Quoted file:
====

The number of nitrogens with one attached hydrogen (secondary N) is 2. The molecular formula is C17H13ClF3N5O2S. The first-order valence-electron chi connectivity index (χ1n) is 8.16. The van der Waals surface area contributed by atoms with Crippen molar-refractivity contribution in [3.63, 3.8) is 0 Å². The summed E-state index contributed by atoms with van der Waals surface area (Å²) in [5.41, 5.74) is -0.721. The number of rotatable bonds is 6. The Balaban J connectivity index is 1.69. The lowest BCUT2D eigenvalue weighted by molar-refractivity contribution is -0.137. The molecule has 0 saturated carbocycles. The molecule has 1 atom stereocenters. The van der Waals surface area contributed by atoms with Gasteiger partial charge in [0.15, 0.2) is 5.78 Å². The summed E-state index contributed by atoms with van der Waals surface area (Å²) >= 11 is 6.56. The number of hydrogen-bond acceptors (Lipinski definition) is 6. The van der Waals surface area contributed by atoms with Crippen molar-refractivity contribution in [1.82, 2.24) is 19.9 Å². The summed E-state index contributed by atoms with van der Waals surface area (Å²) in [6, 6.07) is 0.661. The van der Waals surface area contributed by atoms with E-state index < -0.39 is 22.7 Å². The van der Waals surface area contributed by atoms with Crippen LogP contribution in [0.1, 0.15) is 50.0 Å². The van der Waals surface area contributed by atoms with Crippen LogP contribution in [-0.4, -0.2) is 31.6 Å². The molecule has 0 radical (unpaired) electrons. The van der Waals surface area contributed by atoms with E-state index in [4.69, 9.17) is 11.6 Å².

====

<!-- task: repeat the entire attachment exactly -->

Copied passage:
The number of nitrogens with one attached hydrogen (secondary N) is 2. The molecular formula is C17H13ClF3N5O2S. The first-order valence-electron chi connectivity index (χ1n) is 8.16. The van der Waals surface area contributed by atoms with Crippen molar-refractivity contribution in [3.63, 3.8) is 0 Å². The summed E-state index contributed by atoms with van der Waals surface area (Å²) in [5.41, 5.74) is -0.721. The number of rotatable bonds is 6. The Balaban J connectivity index is 1.69. The lowest BCUT2D eigenvalue weighted by molar-refractivity contribution is -0.137. The molecule has 0 saturated carbocycles. The molecule has 1 atom stereocenters. The van der Waals surface area contributed by atoms with Gasteiger partial charge in [0.15, 0.2) is 5.78 Å². The summed E-state index contributed by atoms with van der Waals surface area (Å²) >= 11 is 6.56. The number of hydrogen-bond acceptors (Lipinski definition) is 6. The van der Waals surface area contributed by atoms with Crippen molar-refractivity contribution in [1.82, 2.24) is 19.9 Å². The summed E-state index contributed by atoms with van der Waals surface area (Å²) in [6, 6.07) is 0.661. The van der Waals surface area contributed by atoms with E-state index < -0.39 is 22.7 Å². The van der Waals surface area contributed by atoms with Crippen LogP contribution in [0.1, 0.15) is 50.0 Å². The van der Waals surface area contributed by atoms with Crippen LogP contribution in [-0.4, -0.2) is 31.6 Å². The molecule has 0 radical (unpaired) electrons. The van der Waals surface area contributed by atoms with E-state index in [4.69, 9.17) is 11.6 Å².